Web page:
Deloitte and Enterprise Ireland are hosting the CEO Forum at Dublin Castle today. The forum is an opportunity for chief executives to network and discuss the business landscape.
The business leaders attending today's event were surveyed about the Irish business landscape and the top challenges cited by CEOs included availability of skills, retention of talent and competitiveness. Nine out of ten CEOs are concerned that macro-economic issues would impact Ireland's competitiveness and the top concerns were Brexit, US tax reform, currency fluctuations and Irish taxes.
Almost seven in ten Irish CEOs also have said they have acted to mitigate against the potential impact of Brexit. The survey results reflect that business leaders have ambitious plans for future growth with 84% of CEOs planning to expand their business overseas in the next year, citing the euro zone as having strong market growth potential.
Susan Spence, the co-founder of software technology company SoftCo - which sponsored the Irish women's hockey team - has said the team's success at the Hockey World Cup during the summer, generated business success.
"We had huge brand awareness. We certainly won business as a result of it," said Susan Spence, one of the attendees at the CEO Forum today. "At the time when Irish Hockey approached us, it was really a no brainer. We had a World Cup on our doorstep. Our first two matches were against the US and the UK, our two biggest markets, and also, it was a women's team competing on a world stage, so for us, it made complete sense," she said.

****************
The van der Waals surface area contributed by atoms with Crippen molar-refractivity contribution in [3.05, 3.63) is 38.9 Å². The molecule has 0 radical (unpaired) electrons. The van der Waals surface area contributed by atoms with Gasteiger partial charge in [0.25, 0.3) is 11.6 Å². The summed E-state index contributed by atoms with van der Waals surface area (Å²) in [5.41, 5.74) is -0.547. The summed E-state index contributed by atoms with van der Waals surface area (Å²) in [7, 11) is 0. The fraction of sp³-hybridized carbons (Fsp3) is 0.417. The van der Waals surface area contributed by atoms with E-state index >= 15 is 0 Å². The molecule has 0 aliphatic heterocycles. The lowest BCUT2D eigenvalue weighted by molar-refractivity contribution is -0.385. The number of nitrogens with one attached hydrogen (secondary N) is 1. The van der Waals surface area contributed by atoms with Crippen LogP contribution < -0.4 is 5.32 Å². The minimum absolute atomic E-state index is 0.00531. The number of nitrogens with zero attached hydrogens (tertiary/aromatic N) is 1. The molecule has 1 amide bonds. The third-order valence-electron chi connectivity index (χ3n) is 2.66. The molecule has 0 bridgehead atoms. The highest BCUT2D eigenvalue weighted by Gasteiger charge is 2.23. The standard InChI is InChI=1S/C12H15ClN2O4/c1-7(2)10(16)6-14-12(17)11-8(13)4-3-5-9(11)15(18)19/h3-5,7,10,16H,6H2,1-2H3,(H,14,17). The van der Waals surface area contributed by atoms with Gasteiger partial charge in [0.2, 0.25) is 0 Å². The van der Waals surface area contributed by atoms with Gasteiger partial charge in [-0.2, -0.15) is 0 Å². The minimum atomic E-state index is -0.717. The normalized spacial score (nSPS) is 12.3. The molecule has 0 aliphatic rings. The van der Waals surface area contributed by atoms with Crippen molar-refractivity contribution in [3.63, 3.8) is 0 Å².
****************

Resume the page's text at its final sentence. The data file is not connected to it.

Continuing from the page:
Ms Spence said it was wonderful for the country, and wonderful for SoftCo. She said the morale in the software company was fantastic and SoftCo was thrilled to be associated with the women's hockey team.
SoftCo is an automate invoice processing for organisations from Primark to PwC, with a million users worldwide. The company is in a growth phase at the moment, having just launched its next generation of technology.
"We're applying AI to the business world," Ms Spence said. "In the past organisations focused on processing invoices, moving them from A to B to C. What we're finding now is that businesses want better decision making, so we are using AI technology to enable organisations to make better decisions because what AI can do is predict - predict spend, predict forecasting - and that's really where organisations are going," she said.
Conor McCarthy, founder of Dublin Aerospace, is also attending today's forum at Dublin Castle. He said the two biggest challenges that the aircraft maintenance company faces are remaining competitive and retaining talent. "The unemployment level is effectively down to 2%. It remains a challenge, particularly in Leinster at this time," Mr McCarthy said.
Mr McCarthy said Dublin Aerospace is making efforts to mitigate against Brexit, but is concerned that if sterling gets weaker, its competitors get stronger. "We'll have to be ready to compete with them if that happens. In the meantime, we just keep our eye on our customers, making sure we are competitive and remaining agile," he stated.